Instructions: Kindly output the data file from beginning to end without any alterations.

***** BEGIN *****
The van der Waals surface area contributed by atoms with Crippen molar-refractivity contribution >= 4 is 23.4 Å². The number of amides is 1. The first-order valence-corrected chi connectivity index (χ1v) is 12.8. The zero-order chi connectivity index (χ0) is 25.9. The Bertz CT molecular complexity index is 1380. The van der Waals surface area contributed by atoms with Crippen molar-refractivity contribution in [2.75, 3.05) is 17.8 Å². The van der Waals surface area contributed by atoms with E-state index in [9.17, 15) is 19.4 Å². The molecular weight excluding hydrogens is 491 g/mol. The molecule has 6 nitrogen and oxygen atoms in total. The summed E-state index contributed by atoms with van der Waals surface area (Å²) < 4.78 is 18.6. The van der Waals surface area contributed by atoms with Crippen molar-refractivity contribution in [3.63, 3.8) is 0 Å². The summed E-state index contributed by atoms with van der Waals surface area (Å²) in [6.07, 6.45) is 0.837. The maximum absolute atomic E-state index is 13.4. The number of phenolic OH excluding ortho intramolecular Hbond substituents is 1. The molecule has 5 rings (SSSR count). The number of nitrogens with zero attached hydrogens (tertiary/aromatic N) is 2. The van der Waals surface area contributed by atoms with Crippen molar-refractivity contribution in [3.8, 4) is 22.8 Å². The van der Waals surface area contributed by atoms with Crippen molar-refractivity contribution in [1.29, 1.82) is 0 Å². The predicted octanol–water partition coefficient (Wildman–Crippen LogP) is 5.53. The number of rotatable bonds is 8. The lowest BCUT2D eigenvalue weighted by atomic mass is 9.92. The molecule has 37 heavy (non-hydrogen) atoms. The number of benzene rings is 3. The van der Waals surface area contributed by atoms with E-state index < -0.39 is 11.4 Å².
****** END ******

The van der Waals surface area contributed by atoms with Crippen molar-refractivity contribution >= 4 is 23.4 Å². The number of amides is 1. The first-order valence-corrected chi connectivity index (χ1v) is 12.8. The zero-order chi connectivity index (χ0) is 25.9. The Bertz CT molecular complexity index is 1380. The van der Waals surface area contributed by atoms with Crippen molar-refractivity contribution in [2.75, 3.05) is 17.8 Å². The van der Waals surface area contributed by atoms with E-state index in [9.17, 15) is 19.4 Å². The molecular weight excluding hydrogens is 491 g/mol. The molecule has 6 nitrogen and oxygen atoms in total. The summed E-state index contributed by atoms with van der Waals surface area (Å²) < 4.78 is 18.6. The van der Waals surface area contributed by atoms with Crippen molar-refractivity contribution in [3.63, 3.8) is 0 Å². The summed E-state index contributed by atoms with van der Waals surface area (Å²) in [6.07, 6.45) is 0.837. The maximum absolute atomic E-state index is 13.4. The number of phenolic OH excluding ortho intramolecular Hbond substituents is 1. The molecule has 5 rings (SSSR count). The number of nitrogens with zero attached hydrogens (tertiary/aromatic N) is 2. The van der Waals surface area contributed by atoms with Crippen molar-refractivity contribution in [3.8, 4) is 22.8 Å². The van der Waals surface area contributed by atoms with Crippen molar-refractivity contribution in [1.29, 1.82) is 0 Å². The predicted octanol–water partition coefficient (Wildman–Crippen LogP) is 5.53. The number of rotatable bonds is 8. The lowest BCUT2D eigenvalue weighted by atomic mass is 9.92. The molecule has 37 heavy (non-hydrogen) atoms. The number of benzene rings is 3. The van der Waals surface area contributed by atoms with E-state index < -0.39 is 11.4 Å².